Why did humans first start making art?


Yet for me, the first true art is cave painting. Even if we concede that handaxes have sculptural qualities, the leap forward when homo sapiens started painting and drawing animals on the walls of caves in Spain and France during the ice age is astounding, and it is difficult to see how cave art could be sexual display. The sublime charcoal portraits of bisons that I recently saw in Niaux cave in the Pyrenees are located far underground in a vast natural vault: it is hard to picture a cave artist leading a girlfriend or boyfriend this deep underground by the light of a flickering torch in order to have sex in the cold and damp. “Come and see my etchings. They’re a mile underground.”

On the contrary. The deliberate mystery and estranging subterranean location of cave paintings suggests that the origins of art have much more to do with religion than sex.

Handaxes from the Middle Palaeolithic era, circa 70,000 BC.
Handaxes from the Middle Palaeolithic era, circa 70,000 BC. Photograph: Interfoto/Alamy

The sexual display theory is advanced in the Mona exhibition by one of its four curators, the psychologist Geoffrey Miller. The other scientist-curators suggest similarly audacious explanations for the existence of art. Steven Pinker, author of books such as The Blank Slate, shares a hard-headed Darwinian perspective. He suggests that art evolved as a byproduct of other human skills and needs, including conspicuous consumption, and that aesthetic pleasure originates in our practical appreciation of “cues to understandable, safe, productive, nutritious or fertile things in the world”. Brian Boyd, like Miller, thinks art has grown out of the signalling systems that all animals use in mating and the avoidance of danger, while Mark Changizi suggests it reflects our capacity to mimic nature.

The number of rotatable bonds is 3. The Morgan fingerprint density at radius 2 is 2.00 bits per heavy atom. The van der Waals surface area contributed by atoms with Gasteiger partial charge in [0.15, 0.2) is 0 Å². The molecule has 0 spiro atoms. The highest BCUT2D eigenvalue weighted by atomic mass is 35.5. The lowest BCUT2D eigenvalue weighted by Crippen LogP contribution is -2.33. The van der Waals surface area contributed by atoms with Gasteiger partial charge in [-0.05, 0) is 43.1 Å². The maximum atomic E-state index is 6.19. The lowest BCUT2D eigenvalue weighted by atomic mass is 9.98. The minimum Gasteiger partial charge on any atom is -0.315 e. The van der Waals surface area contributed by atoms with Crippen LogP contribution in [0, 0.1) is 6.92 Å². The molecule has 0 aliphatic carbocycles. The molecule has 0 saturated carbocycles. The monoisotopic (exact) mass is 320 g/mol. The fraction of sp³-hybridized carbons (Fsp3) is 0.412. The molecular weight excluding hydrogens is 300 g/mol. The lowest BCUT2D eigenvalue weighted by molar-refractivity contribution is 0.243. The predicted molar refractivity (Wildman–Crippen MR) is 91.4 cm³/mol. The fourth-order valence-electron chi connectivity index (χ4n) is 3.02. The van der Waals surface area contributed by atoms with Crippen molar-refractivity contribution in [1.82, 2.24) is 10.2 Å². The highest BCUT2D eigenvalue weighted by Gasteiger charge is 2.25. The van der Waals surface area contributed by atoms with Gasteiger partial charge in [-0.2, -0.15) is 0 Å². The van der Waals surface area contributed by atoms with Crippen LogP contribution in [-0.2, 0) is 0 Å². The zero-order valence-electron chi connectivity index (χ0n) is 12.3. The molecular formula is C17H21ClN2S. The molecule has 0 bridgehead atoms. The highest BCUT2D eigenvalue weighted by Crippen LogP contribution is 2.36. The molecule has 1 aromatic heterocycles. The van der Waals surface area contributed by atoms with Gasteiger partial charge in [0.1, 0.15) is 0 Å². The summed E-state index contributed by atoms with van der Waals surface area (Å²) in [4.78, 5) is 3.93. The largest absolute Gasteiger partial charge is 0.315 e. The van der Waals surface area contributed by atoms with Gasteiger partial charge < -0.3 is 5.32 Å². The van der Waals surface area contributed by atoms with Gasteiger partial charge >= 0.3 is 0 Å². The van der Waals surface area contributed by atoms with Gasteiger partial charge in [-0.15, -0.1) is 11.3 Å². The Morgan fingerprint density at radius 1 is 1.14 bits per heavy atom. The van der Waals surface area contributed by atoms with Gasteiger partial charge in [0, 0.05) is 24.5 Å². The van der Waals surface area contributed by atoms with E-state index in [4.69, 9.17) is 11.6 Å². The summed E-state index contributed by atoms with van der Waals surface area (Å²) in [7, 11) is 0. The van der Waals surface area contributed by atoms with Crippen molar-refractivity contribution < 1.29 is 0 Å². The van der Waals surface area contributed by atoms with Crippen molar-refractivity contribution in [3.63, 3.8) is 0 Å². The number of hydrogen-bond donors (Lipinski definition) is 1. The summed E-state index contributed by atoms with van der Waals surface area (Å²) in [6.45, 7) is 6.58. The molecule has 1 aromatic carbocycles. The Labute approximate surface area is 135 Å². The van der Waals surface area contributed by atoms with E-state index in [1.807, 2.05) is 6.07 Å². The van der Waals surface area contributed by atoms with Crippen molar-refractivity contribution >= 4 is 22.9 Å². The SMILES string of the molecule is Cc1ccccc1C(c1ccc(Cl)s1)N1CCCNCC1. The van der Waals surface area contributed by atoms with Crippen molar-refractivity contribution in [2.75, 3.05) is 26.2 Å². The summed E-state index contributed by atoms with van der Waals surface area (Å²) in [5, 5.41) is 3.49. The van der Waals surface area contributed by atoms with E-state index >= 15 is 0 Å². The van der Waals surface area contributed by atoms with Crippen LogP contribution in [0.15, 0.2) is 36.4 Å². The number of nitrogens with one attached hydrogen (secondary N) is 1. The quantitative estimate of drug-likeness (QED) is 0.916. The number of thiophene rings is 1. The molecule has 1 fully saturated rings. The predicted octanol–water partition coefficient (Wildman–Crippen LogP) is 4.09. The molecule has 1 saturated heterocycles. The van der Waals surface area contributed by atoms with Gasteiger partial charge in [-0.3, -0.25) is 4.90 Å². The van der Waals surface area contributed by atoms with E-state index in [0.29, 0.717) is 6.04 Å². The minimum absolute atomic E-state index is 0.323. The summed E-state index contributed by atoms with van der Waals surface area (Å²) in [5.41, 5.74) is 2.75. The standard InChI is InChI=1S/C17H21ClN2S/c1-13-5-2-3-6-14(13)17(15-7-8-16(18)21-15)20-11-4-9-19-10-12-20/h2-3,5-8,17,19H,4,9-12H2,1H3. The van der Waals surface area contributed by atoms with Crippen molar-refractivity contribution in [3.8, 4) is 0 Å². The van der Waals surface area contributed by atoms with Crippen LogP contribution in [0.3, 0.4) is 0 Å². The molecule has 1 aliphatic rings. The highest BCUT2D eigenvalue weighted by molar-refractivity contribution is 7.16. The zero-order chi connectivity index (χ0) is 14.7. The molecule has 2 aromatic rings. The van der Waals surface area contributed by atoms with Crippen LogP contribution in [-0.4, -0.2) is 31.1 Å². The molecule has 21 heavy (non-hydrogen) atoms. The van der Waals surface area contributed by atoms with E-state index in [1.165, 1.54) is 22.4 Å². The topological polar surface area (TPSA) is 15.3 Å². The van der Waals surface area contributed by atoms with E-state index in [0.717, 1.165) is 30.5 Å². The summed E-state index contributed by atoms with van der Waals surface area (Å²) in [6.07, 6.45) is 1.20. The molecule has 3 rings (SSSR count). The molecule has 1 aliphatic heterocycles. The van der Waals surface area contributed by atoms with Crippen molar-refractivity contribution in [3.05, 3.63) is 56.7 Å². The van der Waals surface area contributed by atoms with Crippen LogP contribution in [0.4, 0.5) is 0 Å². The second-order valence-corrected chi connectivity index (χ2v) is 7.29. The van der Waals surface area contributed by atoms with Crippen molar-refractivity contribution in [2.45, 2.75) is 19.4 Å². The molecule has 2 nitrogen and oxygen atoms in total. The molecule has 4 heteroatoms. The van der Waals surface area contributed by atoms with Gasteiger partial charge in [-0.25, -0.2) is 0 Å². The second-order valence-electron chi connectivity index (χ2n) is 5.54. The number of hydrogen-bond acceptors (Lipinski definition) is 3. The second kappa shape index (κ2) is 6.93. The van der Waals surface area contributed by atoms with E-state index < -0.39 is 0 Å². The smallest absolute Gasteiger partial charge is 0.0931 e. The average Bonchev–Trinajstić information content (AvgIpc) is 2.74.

It’s fascinating stuff, but such theorising needs to be set against a firm history of how and when art actually did evolve. This story is becoming ever clearer. Some of its milestones can be seen, far from Tasmania, in the British Museum’s South Africa show. It is dangerous to confuse decorative instincts, or even the sense of beauty, which handaxes suggest evolved very early in the human story, with the higher, more complex activity that is art as we know it. The art in ice age caves such as those in Niaux has the same qualities as the art of Rembrandt, Da Vinci and Picasso, and is as hard to reduce to a simple biological urge or obvious evolutionary need. At its point of origin in dark caves deep in the Earth, art is enigmatic, poetic, profound and dreamlike. It is born sublime. You can’t explain it until you can also explain Mark Rothko’s Seagram murals.

Darwin had Raphael prints in his bedroom, but I doubt if he thought they were as susceptible to logic as the honeycombs in his beehives.

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